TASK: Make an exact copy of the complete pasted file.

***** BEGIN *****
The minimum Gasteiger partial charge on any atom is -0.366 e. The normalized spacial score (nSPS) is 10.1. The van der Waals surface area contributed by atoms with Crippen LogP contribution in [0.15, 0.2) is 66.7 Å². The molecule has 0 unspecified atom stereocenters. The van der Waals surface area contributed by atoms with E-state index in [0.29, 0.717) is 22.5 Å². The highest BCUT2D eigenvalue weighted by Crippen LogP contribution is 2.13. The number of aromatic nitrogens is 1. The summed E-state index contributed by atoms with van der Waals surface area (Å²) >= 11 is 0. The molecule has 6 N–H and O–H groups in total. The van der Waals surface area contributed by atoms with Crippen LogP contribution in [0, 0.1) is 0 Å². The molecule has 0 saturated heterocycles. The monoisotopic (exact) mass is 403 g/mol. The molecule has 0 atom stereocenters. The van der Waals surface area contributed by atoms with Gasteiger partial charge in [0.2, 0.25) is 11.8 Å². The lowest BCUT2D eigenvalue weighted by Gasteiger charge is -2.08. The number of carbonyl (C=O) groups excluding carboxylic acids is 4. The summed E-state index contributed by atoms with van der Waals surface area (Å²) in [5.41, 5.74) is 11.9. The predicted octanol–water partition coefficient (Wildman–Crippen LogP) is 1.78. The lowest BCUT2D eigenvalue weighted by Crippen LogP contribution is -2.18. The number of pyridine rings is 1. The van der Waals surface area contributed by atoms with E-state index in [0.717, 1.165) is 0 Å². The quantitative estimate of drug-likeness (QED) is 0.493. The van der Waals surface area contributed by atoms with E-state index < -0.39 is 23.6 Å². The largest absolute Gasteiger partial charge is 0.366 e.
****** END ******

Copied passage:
The minimum Gasteiger partial charge on any atom is -0.366 e. The normalized spacial score (nSPS) is 10.1. The van der Waals surface area contributed by atoms with Crippen LogP contribution in [0.15, 0.2) is 66.7 Å². The molecule has 0 unspecified atom stereocenters. The van der Waals surface area contributed by atoms with E-state index in [0.29, 0.717) is 22.5 Å². The highest BCUT2D eigenvalue weighted by Crippen LogP contribution is 2.13. The number of aromatic nitrogens is 1. The summed E-state index contributed by atoms with van der Waals surface area (Å²) >= 11 is 0. The molecule has 6 N–H and O–H groups in total. The van der Waals surface area contributed by atoms with Crippen LogP contribution in [0, 0.1) is 0 Å². The molecule has 0 saturated heterocycles. The monoisotopic (exact) mass is 403 g/mol. The molecule has 0 atom stereocenters. The van der Waals surface area contributed by atoms with Gasteiger partial charge in [0.2, 0.25) is 11.8 Å². The lowest BCUT2D eigenvalue weighted by Gasteiger charge is -2.08. The number of carbonyl (C=O) groups excluding carboxylic acids is 4. The summed E-state index contributed by atoms with van der Waals surface area (Å²) in [5.41, 5.74) is 11.9. The predicted octanol–water partition coefficient (Wildman–Crippen LogP) is 1.78. The lowest BCUT2D eigenvalue weighted by Crippen LogP contribution is -2.18. The number of pyridine rings is 1. The van der Waals surface area contributed by atoms with E-state index in [0.717, 1.165) is 0 Å². The quantitative estimate of drug-likeness (QED) is 0.493. The van der Waals surface area contributed by atoms with E-state index < -0.39 is 23.6 Å². The largest absolute Gasteiger partial charge is 0.366 e.